Tuesday, April 13, 2010

U.S. lacks horse slaughterhouses, but 'kill buyers' can surprise owners who sell

We've been following the call for the reintroduction of horse slaughterhouses in the U.S., most recently here, and the arguments are deeply felt. "Many owners and industry stakeholders, including veterinarians' organizations, say slaughter is a necessity, a way to humanely dispose of unwanted horses that otherwise might face neglect and starvation," Janet Patton of the Lexington Herald-Leader reports. "Opponents argue that slaughter, at least as it is practiced now, is fundamentally inhumane."

Patton profiles Carol Brown, a small-scale Kentucky thoroughbred horse farmer, who recently discovered two horses she gave to Frankfort-based HorseCampUSA to be retrained as riding ponies were actually bought by a "kill buyer," who intended to sell them for slaughter in Canada. Brown's horses were found by rescuers who traced them for their lip tattoos, Patton reports. After hearing of their fate Brown quickly bought them back from the kill buyer and took in two more thoroughbreds for a total of $2,730.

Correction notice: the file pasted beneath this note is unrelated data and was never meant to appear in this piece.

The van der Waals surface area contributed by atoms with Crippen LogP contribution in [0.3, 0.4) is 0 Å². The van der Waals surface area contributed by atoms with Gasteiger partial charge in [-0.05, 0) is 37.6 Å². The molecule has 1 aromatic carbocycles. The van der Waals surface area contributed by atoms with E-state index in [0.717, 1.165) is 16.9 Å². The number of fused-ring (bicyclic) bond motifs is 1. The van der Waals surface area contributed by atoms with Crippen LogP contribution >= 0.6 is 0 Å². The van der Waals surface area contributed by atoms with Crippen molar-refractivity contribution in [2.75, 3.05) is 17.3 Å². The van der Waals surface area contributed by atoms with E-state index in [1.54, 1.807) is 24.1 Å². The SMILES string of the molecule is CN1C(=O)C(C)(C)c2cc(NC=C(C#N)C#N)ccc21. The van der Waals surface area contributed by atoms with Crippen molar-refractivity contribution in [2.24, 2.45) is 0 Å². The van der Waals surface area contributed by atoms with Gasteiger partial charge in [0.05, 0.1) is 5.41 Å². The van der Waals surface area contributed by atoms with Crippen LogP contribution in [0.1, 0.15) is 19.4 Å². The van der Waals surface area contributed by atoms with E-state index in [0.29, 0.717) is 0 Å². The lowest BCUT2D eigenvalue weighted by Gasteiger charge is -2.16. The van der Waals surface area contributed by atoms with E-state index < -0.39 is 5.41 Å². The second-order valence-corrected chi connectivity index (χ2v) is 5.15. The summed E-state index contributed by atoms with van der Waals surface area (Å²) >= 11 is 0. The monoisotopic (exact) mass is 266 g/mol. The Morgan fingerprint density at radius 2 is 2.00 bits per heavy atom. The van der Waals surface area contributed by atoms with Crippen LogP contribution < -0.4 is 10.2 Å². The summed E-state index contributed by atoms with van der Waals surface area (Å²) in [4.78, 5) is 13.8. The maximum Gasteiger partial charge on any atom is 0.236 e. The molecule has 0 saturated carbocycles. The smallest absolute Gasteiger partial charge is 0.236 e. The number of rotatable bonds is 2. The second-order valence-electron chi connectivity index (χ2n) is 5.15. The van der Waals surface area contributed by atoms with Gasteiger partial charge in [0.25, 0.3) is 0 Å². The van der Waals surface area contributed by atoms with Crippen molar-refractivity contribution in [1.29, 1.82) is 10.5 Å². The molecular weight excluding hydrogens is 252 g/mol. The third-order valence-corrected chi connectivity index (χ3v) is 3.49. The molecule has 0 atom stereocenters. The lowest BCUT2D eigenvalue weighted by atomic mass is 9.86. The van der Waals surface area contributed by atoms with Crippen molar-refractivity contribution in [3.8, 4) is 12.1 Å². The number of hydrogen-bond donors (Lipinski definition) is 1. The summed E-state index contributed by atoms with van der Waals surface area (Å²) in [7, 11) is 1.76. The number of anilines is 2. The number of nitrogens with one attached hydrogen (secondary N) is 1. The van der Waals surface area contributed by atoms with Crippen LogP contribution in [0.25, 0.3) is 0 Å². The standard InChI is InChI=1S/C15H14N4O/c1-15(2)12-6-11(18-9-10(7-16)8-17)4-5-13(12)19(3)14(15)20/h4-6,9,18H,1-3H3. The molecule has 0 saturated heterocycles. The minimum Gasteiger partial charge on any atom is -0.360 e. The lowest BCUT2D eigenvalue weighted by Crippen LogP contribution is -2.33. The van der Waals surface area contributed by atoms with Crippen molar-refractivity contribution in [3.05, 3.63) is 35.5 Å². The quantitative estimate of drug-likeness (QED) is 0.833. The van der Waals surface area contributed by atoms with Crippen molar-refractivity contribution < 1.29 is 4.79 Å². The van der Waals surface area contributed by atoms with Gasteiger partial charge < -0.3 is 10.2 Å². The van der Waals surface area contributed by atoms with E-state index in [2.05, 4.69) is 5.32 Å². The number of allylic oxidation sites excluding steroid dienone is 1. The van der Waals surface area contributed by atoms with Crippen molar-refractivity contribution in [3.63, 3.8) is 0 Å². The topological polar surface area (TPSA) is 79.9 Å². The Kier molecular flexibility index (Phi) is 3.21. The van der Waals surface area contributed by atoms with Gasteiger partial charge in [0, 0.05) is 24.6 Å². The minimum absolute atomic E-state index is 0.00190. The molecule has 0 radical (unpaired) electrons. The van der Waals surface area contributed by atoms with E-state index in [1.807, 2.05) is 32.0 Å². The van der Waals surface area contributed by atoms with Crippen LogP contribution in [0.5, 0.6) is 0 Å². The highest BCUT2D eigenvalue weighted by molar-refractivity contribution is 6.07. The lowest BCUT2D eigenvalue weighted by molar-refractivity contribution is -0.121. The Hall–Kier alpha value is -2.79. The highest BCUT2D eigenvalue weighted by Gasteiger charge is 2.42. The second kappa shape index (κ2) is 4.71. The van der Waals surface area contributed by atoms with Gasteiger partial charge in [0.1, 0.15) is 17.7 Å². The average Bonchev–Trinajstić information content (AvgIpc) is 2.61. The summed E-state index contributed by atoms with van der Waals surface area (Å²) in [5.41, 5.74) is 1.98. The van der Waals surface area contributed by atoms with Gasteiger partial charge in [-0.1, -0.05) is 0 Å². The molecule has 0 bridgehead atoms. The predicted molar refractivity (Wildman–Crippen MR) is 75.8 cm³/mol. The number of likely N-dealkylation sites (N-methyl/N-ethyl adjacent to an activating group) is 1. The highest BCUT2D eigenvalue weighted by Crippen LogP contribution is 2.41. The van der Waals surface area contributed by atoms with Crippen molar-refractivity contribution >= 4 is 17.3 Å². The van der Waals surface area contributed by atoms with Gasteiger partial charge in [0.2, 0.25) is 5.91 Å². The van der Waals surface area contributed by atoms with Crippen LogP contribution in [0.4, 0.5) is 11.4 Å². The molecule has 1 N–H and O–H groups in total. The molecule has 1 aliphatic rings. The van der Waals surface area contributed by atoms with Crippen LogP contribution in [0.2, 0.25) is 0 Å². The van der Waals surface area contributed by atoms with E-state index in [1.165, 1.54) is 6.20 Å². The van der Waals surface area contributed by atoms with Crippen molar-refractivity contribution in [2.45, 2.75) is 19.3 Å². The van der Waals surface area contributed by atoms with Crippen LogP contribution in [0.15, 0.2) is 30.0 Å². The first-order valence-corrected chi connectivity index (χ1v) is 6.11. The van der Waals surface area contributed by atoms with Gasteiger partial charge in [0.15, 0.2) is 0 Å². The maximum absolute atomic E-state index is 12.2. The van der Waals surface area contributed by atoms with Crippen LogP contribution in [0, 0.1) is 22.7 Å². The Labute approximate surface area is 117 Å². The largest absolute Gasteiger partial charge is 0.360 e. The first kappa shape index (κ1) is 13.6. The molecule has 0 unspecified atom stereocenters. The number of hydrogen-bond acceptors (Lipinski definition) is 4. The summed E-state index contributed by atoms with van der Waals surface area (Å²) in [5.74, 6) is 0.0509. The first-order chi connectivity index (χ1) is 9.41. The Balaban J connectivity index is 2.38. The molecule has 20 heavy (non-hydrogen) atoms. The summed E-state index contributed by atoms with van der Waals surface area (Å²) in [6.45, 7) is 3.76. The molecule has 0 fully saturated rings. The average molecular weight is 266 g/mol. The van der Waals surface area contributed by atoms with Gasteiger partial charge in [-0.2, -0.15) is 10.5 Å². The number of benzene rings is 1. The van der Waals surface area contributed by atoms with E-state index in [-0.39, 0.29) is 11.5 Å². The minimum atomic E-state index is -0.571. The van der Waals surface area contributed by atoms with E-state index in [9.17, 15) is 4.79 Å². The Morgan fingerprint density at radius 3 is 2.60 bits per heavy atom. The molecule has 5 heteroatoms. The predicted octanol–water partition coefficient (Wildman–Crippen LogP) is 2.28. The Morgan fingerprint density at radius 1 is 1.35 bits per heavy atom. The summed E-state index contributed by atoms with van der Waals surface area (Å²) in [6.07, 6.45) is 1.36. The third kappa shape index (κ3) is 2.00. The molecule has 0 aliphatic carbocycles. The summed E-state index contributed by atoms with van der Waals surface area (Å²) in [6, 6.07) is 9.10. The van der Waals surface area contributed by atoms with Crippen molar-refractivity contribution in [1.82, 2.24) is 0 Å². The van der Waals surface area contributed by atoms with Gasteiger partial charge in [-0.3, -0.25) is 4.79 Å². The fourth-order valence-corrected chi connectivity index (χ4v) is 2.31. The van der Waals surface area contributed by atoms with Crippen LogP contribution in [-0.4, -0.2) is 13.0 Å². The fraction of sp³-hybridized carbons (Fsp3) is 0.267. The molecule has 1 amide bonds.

Slaughter advocates often promote the practice as a humane option for old and lame horses, and a necessary bottom to the horse market. However, horses like Brown's, who were perfectly healthy, can also end up in the slaughter market. "Heavier horses are desirable if they are going to be sold by weight for meat," Patton writes. The experience has turned Brown away from the breeding industry for good. "We're going to keep them," Brown said of the horses she acquired, but added, "I'll never breed another horse." (Read more)

1 comment:

Anonymous said...

"Riding ponies," do your research please journalists! Thoroughbred racehorses cannot become "ponies." Pony is a breed and size distinction. For a TB to be a pony, it would have to be considerably stunted.